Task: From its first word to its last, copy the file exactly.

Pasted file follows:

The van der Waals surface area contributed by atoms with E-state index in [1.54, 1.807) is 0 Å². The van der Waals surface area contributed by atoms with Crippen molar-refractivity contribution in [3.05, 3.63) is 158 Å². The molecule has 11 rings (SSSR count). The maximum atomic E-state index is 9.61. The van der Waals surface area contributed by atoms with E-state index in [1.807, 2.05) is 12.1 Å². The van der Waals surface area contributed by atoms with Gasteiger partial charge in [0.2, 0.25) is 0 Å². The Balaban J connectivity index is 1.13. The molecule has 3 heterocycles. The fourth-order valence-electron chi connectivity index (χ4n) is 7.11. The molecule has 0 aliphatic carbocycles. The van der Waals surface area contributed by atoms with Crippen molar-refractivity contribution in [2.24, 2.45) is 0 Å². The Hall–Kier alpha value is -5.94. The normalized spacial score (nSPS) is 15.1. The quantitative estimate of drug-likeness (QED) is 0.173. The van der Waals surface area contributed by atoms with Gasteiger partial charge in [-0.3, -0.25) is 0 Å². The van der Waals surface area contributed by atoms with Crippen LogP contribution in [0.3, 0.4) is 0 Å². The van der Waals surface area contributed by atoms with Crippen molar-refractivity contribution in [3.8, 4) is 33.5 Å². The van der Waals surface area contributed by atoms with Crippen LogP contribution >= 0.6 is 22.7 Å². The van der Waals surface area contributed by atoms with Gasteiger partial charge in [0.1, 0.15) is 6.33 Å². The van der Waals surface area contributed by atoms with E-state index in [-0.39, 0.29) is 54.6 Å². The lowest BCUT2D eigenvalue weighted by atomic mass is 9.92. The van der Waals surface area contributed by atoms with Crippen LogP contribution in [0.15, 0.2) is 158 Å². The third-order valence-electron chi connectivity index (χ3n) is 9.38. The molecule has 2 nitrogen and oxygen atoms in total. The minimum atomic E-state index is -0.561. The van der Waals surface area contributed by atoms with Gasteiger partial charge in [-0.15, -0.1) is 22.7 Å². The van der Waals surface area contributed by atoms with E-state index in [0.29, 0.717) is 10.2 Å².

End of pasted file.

The van der Waals surface area contributed by atoms with E-state index in [1.54, 1.807) is 0 Å². The van der Waals surface area contributed by atoms with Crippen molar-refractivity contribution in [3.05, 3.63) is 158 Å². The molecule has 11 rings (SSSR count). The maximum atomic E-state index is 9.61. The van der Waals surface area contributed by atoms with E-state index in [1.807, 2.05) is 12.1 Å². The van der Waals surface area contributed by atoms with Gasteiger partial charge in [0.2, 0.25) is 0 Å². The Balaban J connectivity index is 1.13. The molecule has 3 heterocycles. The fourth-order valence-electron chi connectivity index (χ4n) is 7.11. The molecule has 0 aliphatic carbocycles. The van der Waals surface area contributed by atoms with Crippen molar-refractivity contribution in [2.24, 2.45) is 0 Å². The Hall–Kier alpha value is -5.94. The normalized spacial score (nSPS) is 15.1. The quantitative estimate of drug-likeness (QED) is 0.173. The van der Waals surface area contributed by atoms with Gasteiger partial charge in [-0.3, -0.25) is 0 Å². The van der Waals surface area contributed by atoms with Crippen LogP contribution in [0.3, 0.4) is 0 Å². The van der Waals surface area contributed by atoms with Crippen molar-refractivity contribution in [3.8, 4) is 33.5 Å². The van der Waals surface area contributed by atoms with Crippen LogP contribution >= 0.6 is 22.7 Å². The van der Waals surface area contributed by atoms with Gasteiger partial charge in [0.1, 0.15) is 6.33 Å². The van der Waals surface area contributed by atoms with E-state index in [-0.39, 0.29) is 54.6 Å². The lowest BCUT2D eigenvalue weighted by atomic mass is 9.92. The van der Waals surface area contributed by atoms with Crippen LogP contribution in [0.15, 0.2) is 158 Å². The third-order valence-electron chi connectivity index (χ3n) is 9.38. The molecule has 2 nitrogen and oxygen atoms in total. The minimum atomic E-state index is -0.561. The van der Waals surface area contributed by atoms with Gasteiger partial charge in [-0.15, -0.1) is 22.7 Å². The van der Waals surface area contributed by atoms with E-state index in [0.29, 0.717) is 10.2 Å².